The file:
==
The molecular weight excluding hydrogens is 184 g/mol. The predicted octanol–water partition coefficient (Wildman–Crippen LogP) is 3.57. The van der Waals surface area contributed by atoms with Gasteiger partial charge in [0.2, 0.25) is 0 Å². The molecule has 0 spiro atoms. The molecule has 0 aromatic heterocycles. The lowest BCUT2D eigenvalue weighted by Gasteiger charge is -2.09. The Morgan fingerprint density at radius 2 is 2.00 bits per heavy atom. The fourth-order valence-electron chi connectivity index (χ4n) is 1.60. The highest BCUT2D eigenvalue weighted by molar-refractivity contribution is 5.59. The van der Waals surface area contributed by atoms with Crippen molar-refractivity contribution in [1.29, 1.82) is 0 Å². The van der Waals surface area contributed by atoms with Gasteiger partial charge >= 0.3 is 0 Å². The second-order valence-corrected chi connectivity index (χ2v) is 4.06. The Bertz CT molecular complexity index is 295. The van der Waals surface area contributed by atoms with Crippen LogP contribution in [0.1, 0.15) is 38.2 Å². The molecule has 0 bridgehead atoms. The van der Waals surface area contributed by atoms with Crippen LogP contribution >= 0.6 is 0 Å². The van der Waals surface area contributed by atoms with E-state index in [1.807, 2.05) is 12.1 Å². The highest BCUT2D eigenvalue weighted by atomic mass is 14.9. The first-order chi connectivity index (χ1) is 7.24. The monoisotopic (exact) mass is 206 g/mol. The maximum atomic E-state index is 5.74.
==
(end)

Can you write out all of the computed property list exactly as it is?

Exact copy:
The molecular weight excluding hydrogens is 184 g/mol. The predicted octanol–water partition coefficient (Wildman–Crippen LogP) is 3.57. The van der Waals surface area contributed by atoms with Gasteiger partial charge in [0.2, 0.25) is 0 Å². The molecule has 0 spiro atoms. The molecule has 0 aromatic heterocycles. The lowest BCUT2D eigenvalue weighted by Gasteiger charge is -2.09. The Morgan fingerprint density at radius 2 is 2.00 bits per heavy atom. The fourth-order valence-electron chi connectivity index (χ4n) is 1.60. The highest BCUT2D eigenvalue weighted by molar-refractivity contribution is 5.59. The van der Waals surface area contributed by atoms with Crippen molar-refractivity contribution in [1.29, 1.82) is 0 Å². The van der Waals surface area contributed by atoms with Gasteiger partial charge >= 0.3 is 0 Å². The second-order valence-corrected chi connectivity index (χ2v) is 4.06. The Bertz CT molecular complexity index is 295. The van der Waals surface area contributed by atoms with Crippen LogP contribution in [0.1, 0.15) is 38.2 Å². The molecule has 0 bridgehead atoms. The van der Waals surface area contributed by atoms with Crippen LogP contribution >= 0.6 is 0 Å². The van der Waals surface area contributed by atoms with E-state index in [1.807, 2.05) is 12.1 Å². The highest BCUT2D eigenvalue weighted by atomic mass is 14.9. The first-order chi connectivity index (χ1) is 7.24. The monoisotopic (exact) mass is 206 g/mol. The maximum atomic E-state index is 5.74.